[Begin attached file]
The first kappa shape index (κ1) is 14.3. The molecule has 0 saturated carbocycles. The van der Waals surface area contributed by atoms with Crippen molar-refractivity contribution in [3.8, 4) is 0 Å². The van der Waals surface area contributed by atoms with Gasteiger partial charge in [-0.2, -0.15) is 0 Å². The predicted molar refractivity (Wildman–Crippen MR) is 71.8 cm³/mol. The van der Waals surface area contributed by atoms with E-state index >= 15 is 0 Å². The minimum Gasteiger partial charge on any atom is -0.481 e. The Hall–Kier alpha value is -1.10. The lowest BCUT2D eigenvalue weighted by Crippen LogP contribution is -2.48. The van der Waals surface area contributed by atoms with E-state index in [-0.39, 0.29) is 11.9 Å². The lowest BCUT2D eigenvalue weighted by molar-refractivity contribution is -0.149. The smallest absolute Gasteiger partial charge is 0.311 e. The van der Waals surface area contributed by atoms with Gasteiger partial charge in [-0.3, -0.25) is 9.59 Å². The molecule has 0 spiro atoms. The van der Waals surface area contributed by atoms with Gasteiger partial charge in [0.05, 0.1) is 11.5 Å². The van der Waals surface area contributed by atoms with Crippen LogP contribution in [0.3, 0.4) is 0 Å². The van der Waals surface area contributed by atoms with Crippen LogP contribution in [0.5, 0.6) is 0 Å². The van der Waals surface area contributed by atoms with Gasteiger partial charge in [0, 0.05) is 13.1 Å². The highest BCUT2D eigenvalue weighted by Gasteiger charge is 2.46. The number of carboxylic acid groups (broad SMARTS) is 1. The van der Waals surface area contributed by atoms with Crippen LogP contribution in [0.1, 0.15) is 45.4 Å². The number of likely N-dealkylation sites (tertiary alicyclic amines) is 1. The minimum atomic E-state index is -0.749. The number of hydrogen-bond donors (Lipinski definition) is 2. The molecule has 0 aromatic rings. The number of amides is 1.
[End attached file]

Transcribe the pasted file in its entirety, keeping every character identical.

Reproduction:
The first kappa shape index (κ1) is 14.3. The molecule has 0 saturated carbocycles. The van der Waals surface area contributed by atoms with Crippen molar-refractivity contribution in [3.8, 4) is 0 Å². The van der Waals surface area contributed by atoms with Gasteiger partial charge in [-0.2, -0.15) is 0 Å². The predicted molar refractivity (Wildman–Crippen MR) is 71.8 cm³/mol. The van der Waals surface area contributed by atoms with E-state index >= 15 is 0 Å². The minimum Gasteiger partial charge on any atom is -0.481 e. The Hall–Kier alpha value is -1.10. The lowest BCUT2D eigenvalue weighted by Crippen LogP contribution is -2.48. The van der Waals surface area contributed by atoms with E-state index in [-0.39, 0.29) is 11.9 Å². The lowest BCUT2D eigenvalue weighted by molar-refractivity contribution is -0.149. The smallest absolute Gasteiger partial charge is 0.311 e. The van der Waals surface area contributed by atoms with Gasteiger partial charge in [-0.3, -0.25) is 9.59 Å². The molecule has 0 spiro atoms. The van der Waals surface area contributed by atoms with Gasteiger partial charge in [0.05, 0.1) is 11.5 Å². The van der Waals surface area contributed by atoms with Crippen LogP contribution in [0.3, 0.4) is 0 Å². The van der Waals surface area contributed by atoms with Crippen LogP contribution in [0.5, 0.6) is 0 Å². The van der Waals surface area contributed by atoms with Gasteiger partial charge in [0, 0.05) is 13.1 Å². The highest BCUT2D eigenvalue weighted by Gasteiger charge is 2.46. The number of carboxylic acid groups (broad SMARTS) is 1. The van der Waals surface area contributed by atoms with Crippen LogP contribution in [0.1, 0.15) is 45.4 Å². The number of likely N-dealkylation sites (tertiary alicyclic amines) is 1. The minimum atomic E-state index is -0.749. The number of hydrogen-bond donors (Lipinski definition) is 2. The molecule has 0 aromatic rings. The number of amides is 1.